Over the weekend, a veil of death descended upon several major cities, as thousands were massacred and havoc ensued everywhere.
Thankfully, however, the murdered masses were soon resurrected, and many have since been spotted slaying dragons and completing quests. Thoroughly confused? You're likely not a World of Warcraft player, then.
On Sunday, a "hacker apocalypse" struck the World of Warcraft, wiping out entire populations in the MMORPG's major cities, PC Mag reports.
"The entire populations of Stormwind, Orgrimmar, Tarren Mill, Ragnaros, Draenor and Twisting Nether -- both avatiars and NPCs -- were wiped out completely for about four hours," writes TG Daily.
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Touted as the "gaming world's equivalent of World War III," the mass murder hack and the widespread havoc that ensued came as a shock to many WoW players.
“It was really weird. I was [away from keyboard] for like one minute, and when I came back I was dead and so were everyone else,” wrote one player on a World of Warcraft forum, according to Forbes. “Really creepy. I wonder what happened.”
PC Mag describes the outpouring of anger and bewilderment following the senseless massacre:
The outrage began immediately, with players taking to the Blizzard forums en masse. JUSTICE, cried some, using all caps indiscriminately.
Some were struck nearly mad with outrage and grief. "They really should face legal action if Blizzard can track them down by home address," Dreamlifter added. "This amount of disruption really is beyond just a minor thing or 2. Doesn't matter is it is a bunch of kids or not, breaking the law is breaking the law. Think it is funny now, but when the police come in it won't be so funny anymore."
It doesn't seem like game developer Blizzard Entertainment called the police, but it did manage to fix the problem. Company representatives also said that they were taking the hacker's action "very seriously."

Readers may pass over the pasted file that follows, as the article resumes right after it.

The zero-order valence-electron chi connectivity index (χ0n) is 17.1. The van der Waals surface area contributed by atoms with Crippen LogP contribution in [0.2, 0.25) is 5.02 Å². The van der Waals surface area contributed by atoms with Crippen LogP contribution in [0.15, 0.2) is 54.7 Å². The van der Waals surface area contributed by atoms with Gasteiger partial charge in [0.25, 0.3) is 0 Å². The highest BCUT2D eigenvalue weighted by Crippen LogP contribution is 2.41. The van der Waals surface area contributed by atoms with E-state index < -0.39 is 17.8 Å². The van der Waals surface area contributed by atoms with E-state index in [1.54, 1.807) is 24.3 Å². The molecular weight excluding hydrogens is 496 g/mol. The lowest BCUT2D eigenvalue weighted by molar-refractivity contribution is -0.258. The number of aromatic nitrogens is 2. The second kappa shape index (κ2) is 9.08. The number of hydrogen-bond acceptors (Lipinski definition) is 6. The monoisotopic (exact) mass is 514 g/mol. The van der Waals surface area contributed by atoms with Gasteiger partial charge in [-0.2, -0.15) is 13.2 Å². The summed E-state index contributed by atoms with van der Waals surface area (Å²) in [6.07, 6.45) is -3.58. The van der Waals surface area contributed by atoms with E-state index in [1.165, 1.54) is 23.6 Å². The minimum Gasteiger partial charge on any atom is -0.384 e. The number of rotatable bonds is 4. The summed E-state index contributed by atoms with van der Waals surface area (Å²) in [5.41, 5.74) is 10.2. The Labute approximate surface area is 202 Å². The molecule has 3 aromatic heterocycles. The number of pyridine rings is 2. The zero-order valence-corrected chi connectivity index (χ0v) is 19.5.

"This exploit has already been hotfixed, so it should not be repeatable. It's safe to continue playing and adventuring in major cities and elsewhere in Azeroth," the company said in a statement posted on a WoW forum. "As with any exploit, we are taking this disruptive action very seriously and conducting a thorough investigation."
However, according to TG Daily, a hacker named "Jadd" has already claimed responsibility for the hack.
"We didn't do any permanent damage. Some people liked it for a new topic of conversation and a funny stream to watch, and some people didn't. The people who didn't should be blaming Blizzard for not fixing it faster (4 hours of obvious use is sad)," "Jadd" wrote in a forum.
"It's not like I added 20000000 gold to everyone's inventory, and broke the economy; but look at the big Chinese gold seller companies, who are doing this every day. Now ask yourself who is really ruining the game. It's not us."
According to the BBC, more than 10 million subscribers around the world play World of Warcraft.
For more on this mass murder hack, watch this video that is said to show one of the massive die-offs that swept through the MMORPG on Sunday:
WARNING: Some viewers may find the content in this video disturbing